Maggie’s London, Hammersmith Cancer caring centre, Building, Architect, Photo
Maggie’s London : Charing Cross Hospital Building
Charing Cross Hospital Project – design by Rogers Stirk Harbour + Partners
22 Oct 2009
Maggie’s London Building
Hammersmith, west London, England
Design: Rogers Stirk Harbour + Partners
RIBA Stirling Prize winner lit by Speirs and Major Associates
22 Oct 2009
For the fifth time in nine years lighting consultant Speirs and Major Associates has been involved in the winning Stirling Prize project, which for 2009 is Maggie’s Cancer Caring Centre at London’s Charing Cross Hospital by Rogers Stirk Harbour + Partners.
Maggie’s Centres, run on a charitable basis, offer information, counselling and support for cancer sufferers.
‘Maggie’s is particularly special to us given the role of the charity and the support they provide. It is an exquisite building and we are proud to have worked on it,’ said Mark Major, director of Speirs and Major Associates’ London office, which designed the interior and exterior lighting for the project. ‘We would like to think that, through creating the right atmosphere and image after dark, the lighting has also made some contribution to the overall success of the project and to the enjoyment of those who use the building.’
About the Lighting
The aim of the low budget lighting scheme was simplicity – a lot of the work is carried out by volunteers so complicated controls were avoided – and to create a comfortable, domestic-style ambience. High-quality Louis Poulsen fittings were used throughout, with additional linear up/downlighting in the first-floor administration areas providing both task lighting and a glow to the elegant floating roof. The building is very sustainable with extensive use of natural daylight and low energy sources.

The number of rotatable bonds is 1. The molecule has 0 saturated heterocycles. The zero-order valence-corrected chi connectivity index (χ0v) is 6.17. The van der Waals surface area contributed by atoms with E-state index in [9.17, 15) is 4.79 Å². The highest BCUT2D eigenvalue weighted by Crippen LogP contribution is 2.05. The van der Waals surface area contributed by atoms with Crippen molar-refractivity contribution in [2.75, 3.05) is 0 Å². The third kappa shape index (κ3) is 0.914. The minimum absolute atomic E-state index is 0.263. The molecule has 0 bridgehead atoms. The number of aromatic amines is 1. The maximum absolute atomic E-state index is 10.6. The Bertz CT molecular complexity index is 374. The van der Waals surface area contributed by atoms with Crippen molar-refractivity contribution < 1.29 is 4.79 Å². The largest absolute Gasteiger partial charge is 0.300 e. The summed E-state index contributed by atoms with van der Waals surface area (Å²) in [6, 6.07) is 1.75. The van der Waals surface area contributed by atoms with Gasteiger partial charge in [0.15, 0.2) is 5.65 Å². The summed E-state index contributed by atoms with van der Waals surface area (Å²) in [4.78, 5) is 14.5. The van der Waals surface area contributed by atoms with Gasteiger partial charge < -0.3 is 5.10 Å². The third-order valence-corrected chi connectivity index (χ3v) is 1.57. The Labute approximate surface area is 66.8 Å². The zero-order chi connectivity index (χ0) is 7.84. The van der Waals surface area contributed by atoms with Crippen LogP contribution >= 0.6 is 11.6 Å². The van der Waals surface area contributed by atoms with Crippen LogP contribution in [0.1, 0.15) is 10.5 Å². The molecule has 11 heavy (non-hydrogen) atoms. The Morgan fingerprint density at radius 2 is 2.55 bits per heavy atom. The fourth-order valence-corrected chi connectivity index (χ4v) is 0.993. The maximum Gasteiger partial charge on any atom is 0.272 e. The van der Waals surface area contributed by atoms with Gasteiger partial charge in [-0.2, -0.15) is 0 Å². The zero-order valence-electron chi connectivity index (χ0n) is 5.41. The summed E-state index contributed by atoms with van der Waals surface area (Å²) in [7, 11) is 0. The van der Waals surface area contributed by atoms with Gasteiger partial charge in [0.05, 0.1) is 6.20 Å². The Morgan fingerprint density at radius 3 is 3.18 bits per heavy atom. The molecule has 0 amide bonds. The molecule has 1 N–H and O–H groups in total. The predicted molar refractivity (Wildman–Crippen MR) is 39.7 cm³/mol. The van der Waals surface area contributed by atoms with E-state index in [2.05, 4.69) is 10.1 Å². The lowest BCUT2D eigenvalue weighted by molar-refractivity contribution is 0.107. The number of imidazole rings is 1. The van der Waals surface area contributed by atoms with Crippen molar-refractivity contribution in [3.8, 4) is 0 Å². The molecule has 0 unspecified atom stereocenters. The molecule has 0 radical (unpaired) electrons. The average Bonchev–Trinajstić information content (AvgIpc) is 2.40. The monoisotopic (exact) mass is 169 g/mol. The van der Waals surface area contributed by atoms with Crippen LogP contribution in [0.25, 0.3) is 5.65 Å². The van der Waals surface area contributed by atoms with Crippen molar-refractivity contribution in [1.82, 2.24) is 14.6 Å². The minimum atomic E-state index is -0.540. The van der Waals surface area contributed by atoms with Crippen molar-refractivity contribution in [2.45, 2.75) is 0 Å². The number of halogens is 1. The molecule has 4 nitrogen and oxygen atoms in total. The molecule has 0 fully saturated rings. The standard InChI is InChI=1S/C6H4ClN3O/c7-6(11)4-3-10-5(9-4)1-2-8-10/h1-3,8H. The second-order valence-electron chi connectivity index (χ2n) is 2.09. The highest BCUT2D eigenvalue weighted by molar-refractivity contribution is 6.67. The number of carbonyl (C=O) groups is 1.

Speirs and Major Associates was also responsible for lighting a second Stirling Prize shortlisted project this year, London office building Aldermanbury Square by Eric Parry Architects.
Cancer caring centre based at Charing Cross Hospital
Location: Fulham Palace Road, Hammersmith
Maggie’s Centre London
Stirling Prize Winner 2009
Description by Adrian Welch, e-architect editor:
Despite its humble scale the London Maggie’s Centre brings great comfort and help to those suffering from cancer. Whilst I firmly believe the state should be providing this quality of health provision and building I fully support Maggie’s Centres for not only filling the void with sensitive support but for commissioning a series of really good architects. This building has obvious quality – simple articulated forms, red-coloured rendered walls providing warmth and solidity. it is one of an increasingly long list of Maggies Centres by celebrated architects. The Client is surely due a special award.
Information from the RIBA: